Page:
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print( "Hello {0:s}! You are {1:d} years old!".format(name,age) ) is the future. –  S.Lott Aug 5 '10 at 16:03
    
Both true, though if I were teaching the course, string formatting wouldn't be their first exposure to printing strings. And @S.Lott, I'm just making the presumption that they're still teaching python 2.6/7 (though that's valid syntax in both versions 2.x and 3.x, and a good instructor would get them in the habit early!) –  Wayne Werner Aug 5 '10 at 16:14
    
Your answer (after your edit) was exactly the point I was trying to make before my comment list got derailed into a flame war. +1 for making the point more clearly. –  bta Aug 5 '10 at 17:40

I think it all depends on the level or difficulty of the of the class and that the languages in and of themselves really don't make that much of a difference.

To me, programming is 95% logical and about 5% dealing with syntax and the actual language. I started programming in high school and up through college (a senior a Computer Eng Currently) the focus was all about understanding the mindset of things and learning how to logically think through a problem and then develop a solution. Very few of our classes were a C++ or Java or Python based class. Of course there were some that focused on the more obscure languages such as x86 Assembly, but even then the idea was more of learning how to attack a problem. As a MCB person you should be fine with that.

For the other 5%, which is the actual language, taking two classes in two different languages will lead to crossovers. Of course a lot of what you learn in both can be applied to the others such as loops, conditionals, classes etc. However syntax is what is going to mess you up. You'll find yourself writing the syntax for the other language when you don't mean to. Simple things such as an if statement

Python:

if x > y

C++:

if (x > y)

But other than syntax issues, I really think all languages are pretty much the same. Sure people are going to disagree and that yes different languages are better at things than others but if you're not taking a graduate level class and these are both pretty basic intro classes what you learn could actually complement the other class you're taking.

But of course the biggest question for you to consider is time. Even being a full time student taking multiple heavy programming classes is not smart. Often times assignments are longer than expected or more difficult than first realized. So if you're going to have multiple long involved projects dealing with coding you may want to pick just one class. Especially seeing as a lot of what you learn in one can easily be translated to the other and vice-versa.

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"I really think all languages are pretty much the same" Can't see how that could be true. Why isn't there a C++ to Python translator? I find that having to memory management in C++ is very different from not having to do memory management in Python. Also, I have a lot of trouble with the reference-pointer-primitive type business in C++. Python doesn't even have those concepts. –  S.Lott Aug 5 '10 at 16:00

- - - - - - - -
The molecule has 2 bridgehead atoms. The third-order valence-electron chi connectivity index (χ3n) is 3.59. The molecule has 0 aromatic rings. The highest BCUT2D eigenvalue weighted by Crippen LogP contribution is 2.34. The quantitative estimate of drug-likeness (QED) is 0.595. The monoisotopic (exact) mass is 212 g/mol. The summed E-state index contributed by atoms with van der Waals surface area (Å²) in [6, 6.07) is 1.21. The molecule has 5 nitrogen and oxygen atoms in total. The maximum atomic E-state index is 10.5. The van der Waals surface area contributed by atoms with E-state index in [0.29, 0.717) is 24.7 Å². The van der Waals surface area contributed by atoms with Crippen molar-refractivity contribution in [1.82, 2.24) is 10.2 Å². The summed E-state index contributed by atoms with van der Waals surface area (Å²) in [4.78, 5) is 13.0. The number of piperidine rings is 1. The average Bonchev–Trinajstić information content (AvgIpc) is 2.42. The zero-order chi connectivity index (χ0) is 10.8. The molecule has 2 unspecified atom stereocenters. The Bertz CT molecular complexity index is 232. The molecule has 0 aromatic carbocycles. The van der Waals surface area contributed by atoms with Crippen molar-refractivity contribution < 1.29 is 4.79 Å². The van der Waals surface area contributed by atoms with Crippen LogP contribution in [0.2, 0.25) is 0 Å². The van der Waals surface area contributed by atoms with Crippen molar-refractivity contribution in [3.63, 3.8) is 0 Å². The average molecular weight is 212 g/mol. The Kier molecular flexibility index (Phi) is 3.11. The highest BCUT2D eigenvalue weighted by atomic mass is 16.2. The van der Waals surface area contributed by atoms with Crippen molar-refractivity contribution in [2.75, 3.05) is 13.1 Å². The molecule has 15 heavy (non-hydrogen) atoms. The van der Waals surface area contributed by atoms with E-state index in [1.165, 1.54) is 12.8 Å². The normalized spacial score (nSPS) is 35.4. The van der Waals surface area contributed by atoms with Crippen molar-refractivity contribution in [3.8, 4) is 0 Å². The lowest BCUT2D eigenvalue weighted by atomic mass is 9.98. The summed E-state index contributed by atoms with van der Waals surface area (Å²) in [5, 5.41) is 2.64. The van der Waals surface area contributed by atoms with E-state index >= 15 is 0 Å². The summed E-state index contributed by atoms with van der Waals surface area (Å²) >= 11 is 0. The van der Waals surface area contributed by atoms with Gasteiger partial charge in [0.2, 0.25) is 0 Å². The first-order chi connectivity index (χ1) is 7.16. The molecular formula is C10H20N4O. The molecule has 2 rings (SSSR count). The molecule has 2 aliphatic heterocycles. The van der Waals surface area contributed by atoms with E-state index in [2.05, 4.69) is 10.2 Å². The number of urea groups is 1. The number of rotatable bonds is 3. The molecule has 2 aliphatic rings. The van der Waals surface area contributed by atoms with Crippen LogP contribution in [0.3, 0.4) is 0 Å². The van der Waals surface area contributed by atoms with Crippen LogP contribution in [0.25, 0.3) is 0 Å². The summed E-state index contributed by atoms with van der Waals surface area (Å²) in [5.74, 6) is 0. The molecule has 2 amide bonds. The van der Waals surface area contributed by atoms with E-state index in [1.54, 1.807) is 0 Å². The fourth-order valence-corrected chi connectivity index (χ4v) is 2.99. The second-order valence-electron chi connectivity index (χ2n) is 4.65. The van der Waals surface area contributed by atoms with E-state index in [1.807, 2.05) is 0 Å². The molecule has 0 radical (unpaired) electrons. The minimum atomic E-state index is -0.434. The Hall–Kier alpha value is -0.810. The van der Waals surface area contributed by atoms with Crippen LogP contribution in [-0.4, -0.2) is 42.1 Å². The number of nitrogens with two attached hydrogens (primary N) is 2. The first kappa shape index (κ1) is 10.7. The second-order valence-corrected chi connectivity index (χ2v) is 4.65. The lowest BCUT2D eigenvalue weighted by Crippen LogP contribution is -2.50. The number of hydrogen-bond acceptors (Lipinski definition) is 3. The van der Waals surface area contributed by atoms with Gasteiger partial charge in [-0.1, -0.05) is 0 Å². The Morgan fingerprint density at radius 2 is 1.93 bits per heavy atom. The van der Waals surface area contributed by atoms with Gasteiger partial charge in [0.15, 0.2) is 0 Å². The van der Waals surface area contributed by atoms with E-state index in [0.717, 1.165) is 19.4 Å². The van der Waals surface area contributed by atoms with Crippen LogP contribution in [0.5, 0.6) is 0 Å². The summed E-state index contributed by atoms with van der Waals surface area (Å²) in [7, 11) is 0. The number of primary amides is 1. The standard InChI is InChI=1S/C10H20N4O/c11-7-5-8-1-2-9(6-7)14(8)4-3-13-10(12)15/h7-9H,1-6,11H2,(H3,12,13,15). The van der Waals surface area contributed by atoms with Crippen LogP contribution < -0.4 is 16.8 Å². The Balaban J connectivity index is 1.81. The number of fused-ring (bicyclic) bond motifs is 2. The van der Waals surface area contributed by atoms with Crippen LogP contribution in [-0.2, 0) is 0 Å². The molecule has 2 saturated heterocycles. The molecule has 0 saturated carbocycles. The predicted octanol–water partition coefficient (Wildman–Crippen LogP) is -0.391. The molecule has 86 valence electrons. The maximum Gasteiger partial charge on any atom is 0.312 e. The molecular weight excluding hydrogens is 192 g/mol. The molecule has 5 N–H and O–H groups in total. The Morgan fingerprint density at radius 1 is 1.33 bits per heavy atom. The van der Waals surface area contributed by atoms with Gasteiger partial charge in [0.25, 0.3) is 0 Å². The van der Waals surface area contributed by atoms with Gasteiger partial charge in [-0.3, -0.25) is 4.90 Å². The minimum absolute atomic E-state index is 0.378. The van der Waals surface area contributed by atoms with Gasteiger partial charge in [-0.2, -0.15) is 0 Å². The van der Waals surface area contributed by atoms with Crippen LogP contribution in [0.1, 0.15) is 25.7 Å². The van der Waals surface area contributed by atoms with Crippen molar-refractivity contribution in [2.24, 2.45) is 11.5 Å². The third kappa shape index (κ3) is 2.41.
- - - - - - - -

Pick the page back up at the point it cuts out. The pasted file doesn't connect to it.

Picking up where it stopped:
You're right, Python doesn't have any of the memory management. Which is why it would be considered better for beginners than C++ or even C for that matter. But if you get down to it, almost all languages are built around the same core operations. Conditional statements, loops, and data manipulation. When it gets compiled down to the Assembly that's all there really is. It's just how to get it down there. –  Adam Aug 5 '10 at 16:16
    
CS 101 is rarely a heavy programming class... though it depends on your level of comfort and exposure to programming/scripting of any type. –  Wayne Werner Aug 5 '10 at 16:17
    
Depends on who's CS 101 it is... I know the one at Illinois does Matlab then moves into C and deals with pointers and such. –  Adam Aug 5 '10 at 16:20

I think you pretty much answered this question yourself:

I was told that Python is great for that but our course does not cover basics for beginners.

In other words, the Python course is not an introductory course -- it assumes you already know how the basics of programming. That's probably why the professor suggested you take the C++ course first.

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I come from a computational maths background, and have written sizeable (commercial and accademic) programs in both C++ and python. They are very different languages and I would probably learn one first (or only one).

Which one would depend on what you want to be able to do with the language.

If you want to build something useful with your language that is not (overly) compute or data heavy, go with python, you'll get something useful quicker.

If you need to do something useful that is either compute heavy or data heavy, then you'll probably need to go with C++. But it will take you longer to get to something to do what you need --- It will take a while to learn C++, then additional time to code data-heavy or compute-heavy code effectively.

Now some will say that python can handle data/compute heavy jobs well enough.. but in molecular biology "heavy" can mean very heavy.

Having said this, my suggestion is go with python if you can.

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You've got to find out what people in your field are programming with so you can leverage existing libraries/APIs/projects. It won't do you any good re-inventing the wheel in C++ or Python if there's some wicked-cool FORTRAN library out there that is standard in your field. (And, if that is the case, God help you, I'm sorry.) Anyway, the CS prof you talked to might not have any idea what computational molecular geneticists use.